2013 -- SO FAR
If 2012 was eventful, 2013 has already eclipsed
Late one cold Friday evening in early March, a 60 foot multi-level
stock trailer-truck pulled onto the farm with 47 steers (mostly) and young cows of various age and size.
However, one may argue a turning point in farm business, there is no
question that the reappearance of this "beef herd" established the final milestone in the transition of a once substantial
dairy farm into a serious contender in the all natural, grass-fed / grass finished beef market. And, an additional
number of larger steer were trucked in a week later. The goal for 2013 is to grow this number three fold to 160 head,
a number which the farm can nutritionally and economically accommodate as was proven with the previous dairy herd.
The various ages and sizes of cattle were selected to schedule
and service the growing list of retail-direct and wholesale-direct customers which the farm continues to develop. As
the health and taste benefits of all natural grass-fed-and-finished beef become known, the demand increases. Of course increased demand is a mixed blessing: Prime cuts (top center) represent less than 25% of
the dressed meat. Since these cuts are desired, their demand is highest.
To accommodate increasing demand for Elmartin Beef, the farm has
already developed "package pricing" which mixes various cuts. (Visit Store) The packages range in size and variety.
Further, Elmartin Farm Ground Beef (tm) is
not your supermarket's ground beef. Cuts that normally are called "roasts," such as top or bottom round roast, briskets,
and flank comprise Elmartin Farm Ground Beef. Were it not for our blending of various muscles,
we could legally call it Ground Round, Ground Brisket, etc. While our fat to lean mixture is not by weight, based on
the cuts and look, it is estimated to be 87% lean. Here's the scoop: By USDA regulations, there is
a difference between hamburg and ground beef. While hamburg cannot have more than 30% fat (that's why one sees
the 70% lean as the lowest percentage in markets), the various meats (indeed they are various) that go into a hamburg can
have fat added to the grind to make up the percentage. This is not the case with ground beef. No fat can be added,
just the lean grind. The following lean percentages are specific cut guidelines:
Ground chuck -- 80 to 85 percent lean / 15 to 20 percent fat.
Ground round -- 85 to 90 percent lean / 10 to 15 percent fat.
Ground sirloin -- 90 to 92 percent lean / 8 to 10 percent
ADDITIONALLY, the farm is about inaugurate a Valued Customer
Program which will benefit frequent buyers of our beef and pork. Whether Elmartin Farm has 50 , 100, or 150 steers,
our all natural grass-fed / grass - finished supply will always be less than demand. The
Valued Customer Program is a hand-in-glove relationship which rewards retail buyers who help to improve our farm. It
is the way business should be. We understand that for people who desire specific cuts of our beef (and pork) they want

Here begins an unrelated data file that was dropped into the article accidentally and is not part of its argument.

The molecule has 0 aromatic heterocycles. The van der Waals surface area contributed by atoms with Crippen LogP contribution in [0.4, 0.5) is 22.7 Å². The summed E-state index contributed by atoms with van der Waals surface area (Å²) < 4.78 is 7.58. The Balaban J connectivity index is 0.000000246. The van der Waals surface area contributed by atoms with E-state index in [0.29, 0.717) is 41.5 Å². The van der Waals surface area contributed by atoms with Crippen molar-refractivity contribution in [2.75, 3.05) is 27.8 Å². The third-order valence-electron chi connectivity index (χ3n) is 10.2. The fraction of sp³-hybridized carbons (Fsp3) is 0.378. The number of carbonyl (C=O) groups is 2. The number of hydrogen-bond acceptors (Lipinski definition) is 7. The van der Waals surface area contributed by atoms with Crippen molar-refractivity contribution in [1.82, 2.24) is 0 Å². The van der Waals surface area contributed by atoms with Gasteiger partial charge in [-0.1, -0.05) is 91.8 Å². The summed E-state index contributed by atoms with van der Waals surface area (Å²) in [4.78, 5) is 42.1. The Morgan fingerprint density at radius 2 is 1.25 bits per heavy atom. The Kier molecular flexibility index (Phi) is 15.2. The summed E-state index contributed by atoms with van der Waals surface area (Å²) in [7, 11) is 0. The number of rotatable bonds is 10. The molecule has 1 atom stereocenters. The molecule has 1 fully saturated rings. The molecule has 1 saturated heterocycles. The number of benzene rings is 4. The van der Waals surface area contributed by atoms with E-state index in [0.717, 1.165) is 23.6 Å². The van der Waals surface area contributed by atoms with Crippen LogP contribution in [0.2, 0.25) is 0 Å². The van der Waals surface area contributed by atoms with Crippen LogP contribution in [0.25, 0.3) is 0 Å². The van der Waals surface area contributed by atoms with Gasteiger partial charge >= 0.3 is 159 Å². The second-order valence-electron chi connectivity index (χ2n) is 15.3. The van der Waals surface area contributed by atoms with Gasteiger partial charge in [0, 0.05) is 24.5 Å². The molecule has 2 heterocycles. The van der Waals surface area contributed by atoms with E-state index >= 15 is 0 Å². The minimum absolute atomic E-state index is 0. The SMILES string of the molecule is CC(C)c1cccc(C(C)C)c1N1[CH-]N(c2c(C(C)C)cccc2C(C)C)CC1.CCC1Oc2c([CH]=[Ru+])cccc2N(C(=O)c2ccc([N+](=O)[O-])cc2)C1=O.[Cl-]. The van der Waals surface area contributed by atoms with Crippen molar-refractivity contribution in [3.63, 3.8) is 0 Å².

to have reasonable assurance that supply will be available. Moreover, we understand that some buyers desire specific
cuts which we currently do not offer such as tenderloin roast, prime rib roast, etc. Valued Customers will have the
ability to pre-order specific cuts. Details are being reviewed. The program will be launched in May.
Regarding equipment, the farm acquired an excellent "experienced"
New Holland tractor with front loader and a brand new roll hay bailer. Mechanically, there is much to
talk about the tractor, but at the end of the conversation it is a workhorse with a loader. There is one exception:
The operator is now in an enclosed cab with heat and a/c, which is a huge improvement.
For most readers, the hay bailer is of little news. Except, this
is not so for the farm. The decision to produce rolled bails represents a departure from not just the manner in
which the farm bailed hay, but how the farm stored it in the barn's loft, which as an aside had the first conveyor system
in Cheshire MA to move bails through the 200' length of the barn. The purpose in doing so was to insulate
the lower barn. Notwithstanding, the efficiency of rolled bails won over tradition... and a lot of work. The farm
anticipates with relief bailing this Spring and Summer.
There are many more activities underway. We encourage you revisit
the site often to read this page as well as view the Farm Store offerings.
Before closing, we would be remiss for not mentioning Common
Capital of Holyoke, which has been working with Elmartin Farm in our business development. Common Capital
has been an invaluable ally. People at Common Capital understand farms / farmers and are committed to supporting local farming.
We offer our sincerest "Thank You."
For the Martin Families,
Gus Kim Shawn
Common Capital, formerally called Western Massachusetts Enterprise Fund, located in Holyoke,
MA, was formed in 1989 as a nonprofit 501c(3) and became certified as a Community Development Financial Institution by
the U.S. Treasury Department in 1997. The organization’s role is to bring financial and business resources to Western
and Central Massachusetts. The money that is available to be loaned comes from the state and federal governments
as well as bank lines of credit.
Common Capital is committed to a thriving local economy in order to create positive social and
community impacts. It reaches into the business community and finds places that need to grow;
then provides the required financial support and business advice. Common Capital places an
emphasis on education, both of businesses and for workers to staff those businesses.